PG spray overlap

Discussion in 'Pesticide & Herbicide Application' started by Shades of Green LService, Mar 4, 2007.

  1. Shades of Green LService

    Shades of Green LService LawnSite Bronze Member
    Posts: 1,011

    According to the manual we are supposed to overlap spray by 4 ft. 11 ft spray swath & 7 ft fert passes.= 4 ft. over lap.So you can spread and spray the same distance @ the same time. My question is, how doesn't this cause turf damage? I've had my PG for 5 months but only did winterizing with it, no spray. What do you think?
     
  2. RigglePLC

    RigglePLC LawnSite Fanatic
    Posts: 12,353

    Shades,
    You have made a very good point. The instructions disagree with themselves over this swath width matter. I think they meant to say to keep a 7 feet wheel to wheel distance--about like using a push spreader. Measured center to center, the swath would be about 10 feet. The fertilizer granules fly to the previous wheel track: you are covering everything twice. Once going north--again going south. Feathered edges, of course. That is what I have seen most people do. Slight overlap of weed killer.
    If you use a 7 foot swath, measured center to center, that means only 4 feet between wheel tracks. Very difficult to turn it around in a turning radius of less than 10 feet. You would need almost twice as many swaths and probably be slower than with a push spreader.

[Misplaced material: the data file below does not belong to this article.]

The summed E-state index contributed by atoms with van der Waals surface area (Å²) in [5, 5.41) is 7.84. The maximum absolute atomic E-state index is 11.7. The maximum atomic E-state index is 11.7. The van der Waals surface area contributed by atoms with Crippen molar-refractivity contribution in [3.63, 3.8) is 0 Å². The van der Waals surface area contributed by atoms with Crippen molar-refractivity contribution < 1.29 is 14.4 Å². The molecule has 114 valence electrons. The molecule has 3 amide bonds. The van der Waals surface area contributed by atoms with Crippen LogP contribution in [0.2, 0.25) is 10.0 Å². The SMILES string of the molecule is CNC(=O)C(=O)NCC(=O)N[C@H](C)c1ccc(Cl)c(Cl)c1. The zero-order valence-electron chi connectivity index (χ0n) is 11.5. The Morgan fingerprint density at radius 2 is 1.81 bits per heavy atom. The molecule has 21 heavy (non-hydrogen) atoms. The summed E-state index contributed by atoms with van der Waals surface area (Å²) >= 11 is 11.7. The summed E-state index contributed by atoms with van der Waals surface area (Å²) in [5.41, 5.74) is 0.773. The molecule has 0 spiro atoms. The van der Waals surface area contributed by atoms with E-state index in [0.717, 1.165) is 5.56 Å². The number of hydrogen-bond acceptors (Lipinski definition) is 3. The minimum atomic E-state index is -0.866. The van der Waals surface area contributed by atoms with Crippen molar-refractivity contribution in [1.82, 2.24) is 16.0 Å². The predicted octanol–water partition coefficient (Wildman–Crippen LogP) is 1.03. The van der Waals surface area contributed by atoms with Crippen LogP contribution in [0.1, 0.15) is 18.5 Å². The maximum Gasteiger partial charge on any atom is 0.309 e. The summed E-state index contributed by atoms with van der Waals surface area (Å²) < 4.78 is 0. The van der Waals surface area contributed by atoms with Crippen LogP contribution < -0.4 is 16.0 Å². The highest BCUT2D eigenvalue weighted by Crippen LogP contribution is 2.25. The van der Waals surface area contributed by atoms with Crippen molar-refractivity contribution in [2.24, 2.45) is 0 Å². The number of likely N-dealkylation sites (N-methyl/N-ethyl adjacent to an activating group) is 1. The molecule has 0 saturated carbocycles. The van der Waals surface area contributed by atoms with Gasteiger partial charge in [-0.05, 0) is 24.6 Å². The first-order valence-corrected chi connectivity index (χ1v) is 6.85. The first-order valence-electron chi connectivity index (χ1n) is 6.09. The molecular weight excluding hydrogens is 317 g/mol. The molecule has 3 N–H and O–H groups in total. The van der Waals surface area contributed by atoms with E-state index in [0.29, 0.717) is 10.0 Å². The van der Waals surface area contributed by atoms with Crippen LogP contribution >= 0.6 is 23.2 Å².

3. Runner

    Runner LawnSite Fanatic
    Posts: 13,494

    Myself, I run in a counterclockwise pattern, overlapping to the center of the previous tracks (on the right side), and get complete and total even spread every time. For spreading and spraying at the same time. The thing to consider, is that the spreader throws at an 11 to 3 o'clock (actually, between 2 and 3) position. It throws farther to the left than the right. After doing a border with just the left nozzle on (sprays across the center to about the alignment of the right wheel), I then just spray with both nozzles and overlap to the tiretracks as stated above. It is all the same, the spraying is just staggerd to the left a little bit per each row. When the spreader is hitting the center of the tire tracks, the sprayer nozzle spray is hitting perfect with just a hair of overlap. If your nozzles are set just right (where they are supposed to be), this works out perfect. After a while, you can get real good at this. I do however, still do two runs in tighter areas and with alot of obstacles. After I'm done with the counterclockwise run with granular, I run clockwise for the spray. This way, there is absolutely no confusion about what tracks are what, because you are running opposite directions. I hope this helps.
     
  4. Shades of Green LService

    Shades of Green LService LawnSite Bronze Member
    Posts: 1,011

    Safe to say, I'll be making two passes 1 Gran. 1 spray until i get it down to were i cn do it simultaneous.Thanks for the replies.
    -Jay
     
  5. sclawndr

    sclawndr LawnSite Senior Member
    Posts: 326

    There's actually no conflict in the instructions. Here's why - Looking out from the operators position picture this - you spread 100% of the rate straight ahead the width of the machine (3 ft); 50% to the left (4 ft); and 50% to the right (4 ft) - for a total of 11 ft. When you come around again your left wheel should be about 4 ft from the right wheel (if you go counterclockwise). Now when you spread the 50% left throw is added to the 50% right throw from the previous pass for a total of 100%.

    The spray works on the exact same wheel tracks except you're always spraying 100% of the rate left, right and center. Therefore you don't have to overlap all the way across the 4 ft space between tracks. Here's how the spray works - you spray 3 ft straight, 2.5 ft left and 2.5 ft right. When you come around for the next pass the 2.5 ft left spray overlaps the previous 2.5 right spray by about 1 foot.